dorf, the standard of living and of comfort among the masses is far higher than at any former period. Writing from Mayence under date of January, 1887, United States Commercial Agent J. H. Smith reports that, "although business is in an unsatisfactory state, it does not seem to affect the workingman greatly. Wages remain pretty much the same, and few discharges of hands take place. The stagnant state of the market only serves to make the necessaries of life cheaper, and to enhance the purchasing power of the laborer's money." United States Consul-General Raine, at Berlin, during the same month, also reported that "wages in Germany show a rising tendency"; that workingmen with permanent work, and wages unchanged, are deriving marked advantages from the low prices of provisions; and that, although the population of Germany has experienced an increase of three millions since 1879, "no lack of work was noticeable."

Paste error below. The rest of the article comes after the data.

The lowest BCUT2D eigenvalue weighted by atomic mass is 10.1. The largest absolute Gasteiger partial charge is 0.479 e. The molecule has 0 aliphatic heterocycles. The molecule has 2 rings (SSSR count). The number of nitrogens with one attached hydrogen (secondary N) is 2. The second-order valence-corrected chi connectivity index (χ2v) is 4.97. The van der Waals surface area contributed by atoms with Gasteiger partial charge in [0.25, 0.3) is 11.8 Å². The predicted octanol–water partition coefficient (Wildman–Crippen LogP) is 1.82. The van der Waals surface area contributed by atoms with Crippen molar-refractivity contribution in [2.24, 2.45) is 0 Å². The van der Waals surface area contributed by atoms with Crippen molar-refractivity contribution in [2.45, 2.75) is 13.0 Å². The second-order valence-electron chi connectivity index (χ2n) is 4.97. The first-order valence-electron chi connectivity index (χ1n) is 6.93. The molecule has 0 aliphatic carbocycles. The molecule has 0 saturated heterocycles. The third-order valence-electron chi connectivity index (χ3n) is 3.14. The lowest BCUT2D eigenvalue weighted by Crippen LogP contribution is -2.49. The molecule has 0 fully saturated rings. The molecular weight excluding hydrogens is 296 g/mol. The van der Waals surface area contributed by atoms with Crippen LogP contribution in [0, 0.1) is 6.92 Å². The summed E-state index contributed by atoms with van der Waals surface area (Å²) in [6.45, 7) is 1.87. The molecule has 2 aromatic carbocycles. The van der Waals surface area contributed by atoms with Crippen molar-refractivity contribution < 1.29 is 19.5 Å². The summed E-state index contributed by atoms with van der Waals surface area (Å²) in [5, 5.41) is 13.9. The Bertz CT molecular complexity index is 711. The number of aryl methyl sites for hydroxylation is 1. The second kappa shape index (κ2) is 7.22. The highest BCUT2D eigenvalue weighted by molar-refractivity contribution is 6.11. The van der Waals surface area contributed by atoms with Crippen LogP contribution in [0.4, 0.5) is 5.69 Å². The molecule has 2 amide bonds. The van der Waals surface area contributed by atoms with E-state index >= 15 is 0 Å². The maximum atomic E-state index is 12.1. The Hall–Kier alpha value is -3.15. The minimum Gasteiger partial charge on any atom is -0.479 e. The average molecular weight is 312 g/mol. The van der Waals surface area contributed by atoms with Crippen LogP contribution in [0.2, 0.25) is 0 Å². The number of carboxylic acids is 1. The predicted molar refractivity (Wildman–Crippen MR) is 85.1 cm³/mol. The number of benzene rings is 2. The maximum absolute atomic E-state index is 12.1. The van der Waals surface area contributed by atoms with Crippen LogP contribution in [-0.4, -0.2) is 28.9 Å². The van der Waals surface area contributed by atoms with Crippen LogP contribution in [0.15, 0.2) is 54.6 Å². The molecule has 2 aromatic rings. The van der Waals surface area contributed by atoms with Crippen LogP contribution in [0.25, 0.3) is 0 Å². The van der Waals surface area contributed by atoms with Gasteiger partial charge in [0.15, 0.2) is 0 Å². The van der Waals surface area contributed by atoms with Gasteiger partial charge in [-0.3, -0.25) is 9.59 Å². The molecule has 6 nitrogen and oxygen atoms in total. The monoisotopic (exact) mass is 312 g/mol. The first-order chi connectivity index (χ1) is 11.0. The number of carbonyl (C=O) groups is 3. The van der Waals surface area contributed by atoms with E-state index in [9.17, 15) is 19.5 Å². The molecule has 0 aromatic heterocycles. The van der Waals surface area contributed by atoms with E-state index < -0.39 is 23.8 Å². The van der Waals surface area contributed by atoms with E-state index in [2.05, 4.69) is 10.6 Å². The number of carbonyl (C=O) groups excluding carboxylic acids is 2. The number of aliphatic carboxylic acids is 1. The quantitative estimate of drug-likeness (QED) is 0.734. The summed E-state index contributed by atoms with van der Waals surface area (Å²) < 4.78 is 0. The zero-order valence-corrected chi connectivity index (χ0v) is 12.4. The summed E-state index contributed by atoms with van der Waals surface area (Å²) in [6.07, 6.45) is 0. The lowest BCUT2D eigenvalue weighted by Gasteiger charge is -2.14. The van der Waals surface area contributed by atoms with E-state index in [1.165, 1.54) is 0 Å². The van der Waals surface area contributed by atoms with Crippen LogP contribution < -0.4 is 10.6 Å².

The readiness with which society comprehends the suffering contingent on the relentless displacement of labor by more economical and effective methods of production and distribution, and the overmastering feelings of sympathy for individual distress thereby occasioned, causes it to generally overlook another exceedingly interesting and important involved factor, and that is the relentless impartiality with which the destructive influences of material progress coincidently affect capital (property) as well as labor. It seems to be in the nature of a natural law that no advanced stage of civilization can be reached except at the expense of destroying in a greater or less degree the value of the instrumentalities by which all previous attainments have been effected. Society proffers its highest honors and rewards to its inventors and discoverers; but, as a matter of fact, what each inventor or discoverer is unconsciously trying to do is to destroy property, and his measure of success and reward is always proportioned to the degree to which he effects such destruction. If to-morrow it should be announced that some one had so improved the machinery of cotton manufacture that ten per cent more of fiber could be spun and woven in a given time with no greater, or a less expenditure of labor and capital than heretofore, all the existing machinery in all the cotton mills of the world, representing an investment of millions upon millions of dollars, would be worth little more than so much old iron, steel, and copper; and the man who should endeavor to resist that change would, in face of the fierce competition of the world, soon find himself bankrupt and without capital. In short, all material progress is effected by a displacement of capital equally with that of labor; and nothing marks the rate of such progress more clearly than the rapidity with which such displacements occur. There is, however, this difference between the two factors involved. Labor displaced, as a condition of progress, will be eventually absorbed in other occupations; but capital displaced, in the sense of substituting the new for what is old, is practically destroyed.